According to journalist Stephen M. Silverman and People Magazine, when she debuted as the wise-cracking neighbor from New York on The Mary Tyler Moore Show in 1970, Valerie Harper liked to say, “People identify with Rhoda because she’s a loser.”
But as Silverman continued to report, that was a claim that the actress, who died of brain cancer ion in 2019, "would soon have to deny."
Though the CBS Saturday Moore night sitcom failed to be a ratings winner in its initial year, "Harper took home the Emmy for Best Supporting Actress," Silverman noted. "After that, the show remained solidly in the top 10 for years, and Harper won two more supporting actress awards."
As Silverman also documented, "From that success came the 1974–78 spin-off Rhoda and a Best Actress Emmy. When Rhoda got married, on October 28, 1974, the special hour-long episode shattered ratings records with 52 million viewers — more than half of America’s entire viewing audience."
As Silverman went on to chronicle, "Harper was born in Rockland County, New York in the town of Suffern to parents Iva and Donald. Her mom was a nurse, while her dad was a lighting salesman who traveled the country, taking his family with him. By the age of 13, Harper had lived in New Jersey, California, Michigan, and Oregon.
"Simultaneously taking ballet and attending Manhattan’s School for Young Professionals, Harper debuted professionally at age 16 as part of the Corps de Ballet at Radio City Music Hall, where, at 5 ft., 6 in., she said that she felt “like a klutz next to those other skinny girls.”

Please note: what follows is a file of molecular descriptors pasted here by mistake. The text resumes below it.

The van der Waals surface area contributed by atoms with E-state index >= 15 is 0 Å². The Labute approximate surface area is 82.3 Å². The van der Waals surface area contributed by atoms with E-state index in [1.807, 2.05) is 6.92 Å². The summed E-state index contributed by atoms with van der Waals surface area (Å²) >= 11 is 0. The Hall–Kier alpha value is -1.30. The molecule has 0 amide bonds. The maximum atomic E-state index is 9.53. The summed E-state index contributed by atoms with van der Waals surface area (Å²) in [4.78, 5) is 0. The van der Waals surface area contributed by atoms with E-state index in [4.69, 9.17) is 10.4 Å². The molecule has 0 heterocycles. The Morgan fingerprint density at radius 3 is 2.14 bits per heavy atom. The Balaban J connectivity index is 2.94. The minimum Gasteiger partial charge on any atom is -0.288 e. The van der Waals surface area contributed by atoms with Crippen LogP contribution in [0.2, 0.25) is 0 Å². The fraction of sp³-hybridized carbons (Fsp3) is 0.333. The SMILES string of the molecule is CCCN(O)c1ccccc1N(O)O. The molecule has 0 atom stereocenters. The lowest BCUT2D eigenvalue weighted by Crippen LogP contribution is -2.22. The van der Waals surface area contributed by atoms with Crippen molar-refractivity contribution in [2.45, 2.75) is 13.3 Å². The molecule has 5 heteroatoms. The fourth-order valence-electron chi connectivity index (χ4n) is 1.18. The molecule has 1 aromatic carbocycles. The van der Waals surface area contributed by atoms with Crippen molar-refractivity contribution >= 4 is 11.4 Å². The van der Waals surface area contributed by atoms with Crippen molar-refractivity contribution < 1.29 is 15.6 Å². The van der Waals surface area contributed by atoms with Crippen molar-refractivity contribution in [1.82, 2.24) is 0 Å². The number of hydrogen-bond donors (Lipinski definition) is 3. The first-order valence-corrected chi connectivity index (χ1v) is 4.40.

"Hoping to graduate from the chorus, where she danced in such Broadway shows as 1960’s Lucille Ball musical Wildcat, Harper seriously plunged into acting lessons, though it was her comedic skills that got her into Chicago’s Second City Theater."
As Silverman concluded, "Some Broadway acting roles did follow, but then TV came to call. With few small-screen credits — and looking 'rather chunky and unprepossessing,' according to The New York Times — in spring 1970, she auditioned among dozens of others to play the Jewish girlfriend of Mary Tyler Moore‘s divorced character on a new sitcom."
In fact, Harper became so popular on the MTM show, that producers created a weekly Rhoda comedy series of her own.
To read more about Valerie Harper, click here.
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